In this section we describe basic features of acoustic wave propagation in boreholes and introduce characteristics of the Stoneley wave. The standard data processing to derive wave velocity as well as our additional processing to yield energy content is explained.

In a borehole, an acoustic source pulse disintegrates into a number of discrete mode peaks with successively increasing frequencies (Paillet and Cheng, 1991) and generates complicated interference patterns. Classical theory predicts a full wave train consisting of a head *P*-wave, a head *S*-wave, guided waves including a number of normal modes, and a Stoneley wave (Chen, 1982). Their features are summarized in Table **T1;** a detailed description of the great number of complex wave types generated in boreholes can be found in Paillet and Cheng (1991, 1986) and Paillet and White (1982).

We focus on the Stoneley wave, which is the fundamental mode of guided waves (Winkler et al., 1989; Paillet and Cheng, 1991). Its wave motion is an expanding/contracting borehole motion (Qobi et al., 2001), illustrated in Figure **F3.** The radial component of the Stoneley wave forces fluid into fractures, which results in a loss of energy (i.e., decrease of amplitude), and this effect is responsible for the sensitivity of Stoneley waves to permeability.

Stoneley waves are not directly affected by permeability () but by mobility (*m*), which is the ratio of permeability to fluid viscosity (µ) (Qobi et al., 2001; Brie et al., 2000). In general, µ is known and more or less constant within one borehole so that *m* can be taken as a proxy for .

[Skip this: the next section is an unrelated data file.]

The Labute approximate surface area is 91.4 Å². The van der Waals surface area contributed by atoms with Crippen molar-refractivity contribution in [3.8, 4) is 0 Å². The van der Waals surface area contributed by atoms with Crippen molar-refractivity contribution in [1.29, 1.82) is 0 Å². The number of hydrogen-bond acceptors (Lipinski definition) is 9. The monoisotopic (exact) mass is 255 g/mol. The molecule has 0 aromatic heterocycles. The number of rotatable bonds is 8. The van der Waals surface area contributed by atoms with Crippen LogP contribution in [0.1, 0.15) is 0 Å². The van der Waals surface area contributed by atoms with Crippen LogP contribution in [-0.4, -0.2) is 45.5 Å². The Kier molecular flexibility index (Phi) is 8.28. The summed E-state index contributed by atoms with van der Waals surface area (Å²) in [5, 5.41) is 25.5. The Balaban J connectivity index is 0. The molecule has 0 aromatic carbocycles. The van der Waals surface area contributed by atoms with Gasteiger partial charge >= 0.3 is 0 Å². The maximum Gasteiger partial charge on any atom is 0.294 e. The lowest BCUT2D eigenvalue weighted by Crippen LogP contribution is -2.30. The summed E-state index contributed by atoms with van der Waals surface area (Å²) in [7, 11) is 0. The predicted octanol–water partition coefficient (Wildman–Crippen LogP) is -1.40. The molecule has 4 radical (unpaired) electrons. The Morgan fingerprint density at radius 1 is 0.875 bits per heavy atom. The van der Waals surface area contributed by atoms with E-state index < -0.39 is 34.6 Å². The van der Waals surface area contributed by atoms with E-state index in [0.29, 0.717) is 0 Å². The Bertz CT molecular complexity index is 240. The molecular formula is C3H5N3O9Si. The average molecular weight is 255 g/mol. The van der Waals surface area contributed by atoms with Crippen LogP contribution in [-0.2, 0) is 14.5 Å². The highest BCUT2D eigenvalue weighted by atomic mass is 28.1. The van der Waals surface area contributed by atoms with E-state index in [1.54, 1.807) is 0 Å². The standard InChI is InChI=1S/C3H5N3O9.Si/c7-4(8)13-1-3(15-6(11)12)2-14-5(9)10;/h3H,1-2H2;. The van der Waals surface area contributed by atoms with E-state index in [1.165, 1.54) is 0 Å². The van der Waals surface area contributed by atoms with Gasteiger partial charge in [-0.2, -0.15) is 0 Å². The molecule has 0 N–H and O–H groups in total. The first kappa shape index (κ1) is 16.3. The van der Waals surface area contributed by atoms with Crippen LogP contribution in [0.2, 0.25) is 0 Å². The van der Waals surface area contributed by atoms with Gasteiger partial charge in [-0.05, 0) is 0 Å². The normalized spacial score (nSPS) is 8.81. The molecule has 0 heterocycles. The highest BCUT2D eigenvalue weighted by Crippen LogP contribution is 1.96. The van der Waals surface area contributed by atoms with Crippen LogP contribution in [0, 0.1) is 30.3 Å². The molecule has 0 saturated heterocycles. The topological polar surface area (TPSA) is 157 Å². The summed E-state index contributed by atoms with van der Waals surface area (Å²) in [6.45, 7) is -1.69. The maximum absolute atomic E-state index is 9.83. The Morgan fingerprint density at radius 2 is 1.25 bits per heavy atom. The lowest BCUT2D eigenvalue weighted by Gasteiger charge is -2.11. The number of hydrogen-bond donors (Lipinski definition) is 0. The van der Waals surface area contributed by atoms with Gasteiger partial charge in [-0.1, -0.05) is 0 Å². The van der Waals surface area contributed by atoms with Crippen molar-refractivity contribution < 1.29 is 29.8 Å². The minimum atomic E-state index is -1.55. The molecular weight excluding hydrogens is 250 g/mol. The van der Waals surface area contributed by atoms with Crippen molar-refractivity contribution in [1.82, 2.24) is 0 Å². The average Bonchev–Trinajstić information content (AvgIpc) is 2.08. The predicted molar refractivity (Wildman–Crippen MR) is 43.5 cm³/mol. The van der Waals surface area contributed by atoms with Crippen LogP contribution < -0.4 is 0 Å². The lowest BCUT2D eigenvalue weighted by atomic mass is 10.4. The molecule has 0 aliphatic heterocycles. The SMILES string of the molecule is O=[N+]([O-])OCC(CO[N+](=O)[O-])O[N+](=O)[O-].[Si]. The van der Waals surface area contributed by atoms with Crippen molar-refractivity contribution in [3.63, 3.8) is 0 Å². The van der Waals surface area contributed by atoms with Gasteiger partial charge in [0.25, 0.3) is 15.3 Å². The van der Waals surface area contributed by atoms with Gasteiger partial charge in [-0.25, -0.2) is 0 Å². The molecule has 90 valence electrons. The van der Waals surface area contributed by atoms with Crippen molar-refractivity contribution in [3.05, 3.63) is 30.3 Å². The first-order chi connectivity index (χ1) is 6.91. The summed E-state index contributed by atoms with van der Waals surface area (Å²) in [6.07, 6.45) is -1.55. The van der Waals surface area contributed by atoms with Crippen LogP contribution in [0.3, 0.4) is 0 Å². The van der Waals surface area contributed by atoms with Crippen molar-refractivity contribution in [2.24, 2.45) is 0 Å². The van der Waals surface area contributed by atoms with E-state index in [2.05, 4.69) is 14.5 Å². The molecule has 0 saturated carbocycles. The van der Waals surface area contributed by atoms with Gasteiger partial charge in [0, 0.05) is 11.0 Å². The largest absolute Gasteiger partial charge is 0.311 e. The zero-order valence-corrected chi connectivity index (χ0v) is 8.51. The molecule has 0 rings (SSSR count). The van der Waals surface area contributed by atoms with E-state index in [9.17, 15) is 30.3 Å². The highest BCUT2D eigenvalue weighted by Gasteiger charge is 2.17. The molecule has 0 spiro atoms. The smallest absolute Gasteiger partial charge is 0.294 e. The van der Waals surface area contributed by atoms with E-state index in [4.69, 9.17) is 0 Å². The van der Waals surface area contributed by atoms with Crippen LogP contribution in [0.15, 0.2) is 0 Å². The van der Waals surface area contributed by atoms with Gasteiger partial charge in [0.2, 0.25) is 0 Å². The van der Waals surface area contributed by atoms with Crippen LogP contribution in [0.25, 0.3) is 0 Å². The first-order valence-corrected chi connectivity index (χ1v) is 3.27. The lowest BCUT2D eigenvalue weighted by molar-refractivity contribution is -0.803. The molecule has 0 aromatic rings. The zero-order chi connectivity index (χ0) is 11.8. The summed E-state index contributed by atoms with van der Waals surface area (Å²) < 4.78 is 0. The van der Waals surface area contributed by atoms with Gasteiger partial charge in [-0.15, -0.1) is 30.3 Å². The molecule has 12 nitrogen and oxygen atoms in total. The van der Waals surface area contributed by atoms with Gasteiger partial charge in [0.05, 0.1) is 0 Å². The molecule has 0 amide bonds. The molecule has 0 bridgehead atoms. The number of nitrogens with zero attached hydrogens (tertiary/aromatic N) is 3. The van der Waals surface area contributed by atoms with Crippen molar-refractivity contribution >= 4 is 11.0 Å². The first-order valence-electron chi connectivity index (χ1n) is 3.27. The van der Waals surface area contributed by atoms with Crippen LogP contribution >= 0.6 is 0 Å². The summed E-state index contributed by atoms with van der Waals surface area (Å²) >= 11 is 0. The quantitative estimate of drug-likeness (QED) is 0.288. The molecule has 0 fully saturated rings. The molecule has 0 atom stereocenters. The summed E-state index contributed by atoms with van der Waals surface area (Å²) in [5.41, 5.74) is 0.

Permeability can influence Stoneley wave propagation in three ways. Stoneley waves can be partly reflected at sharp impedance contrasts (Gelinsky et al., 1998; Brie et al., 2000) such as fractures, lithology, or borehole diameter changes. Moreover, as formation permeability increases, Stoneley wave velocity decreases (Winkler et al., 1989), thereby inducing dispersion. The third effect is the attenuation of Stoneley waves, which we investigate in this paper.

Attenuation occurs when fluid is pressed into the permeable formation and energy is lost in the relative motion between viscous pore fluid and the elastic solid matrix (Norris, 1989). Attenuation therefore correlates with permeability, but unfortunately, lithologic boundaries or variable borehole geometry also attenuate Stoneley waves (Paillet and White, 1982). Consideration of other logging and core measurements is necessary to distinguish between the possible causes of the observed attenuation. Modeling the geometric effect is essential for a quantitative meaningful interpretation but is of minor importance if only qualitative changes of downhole permeability are derived.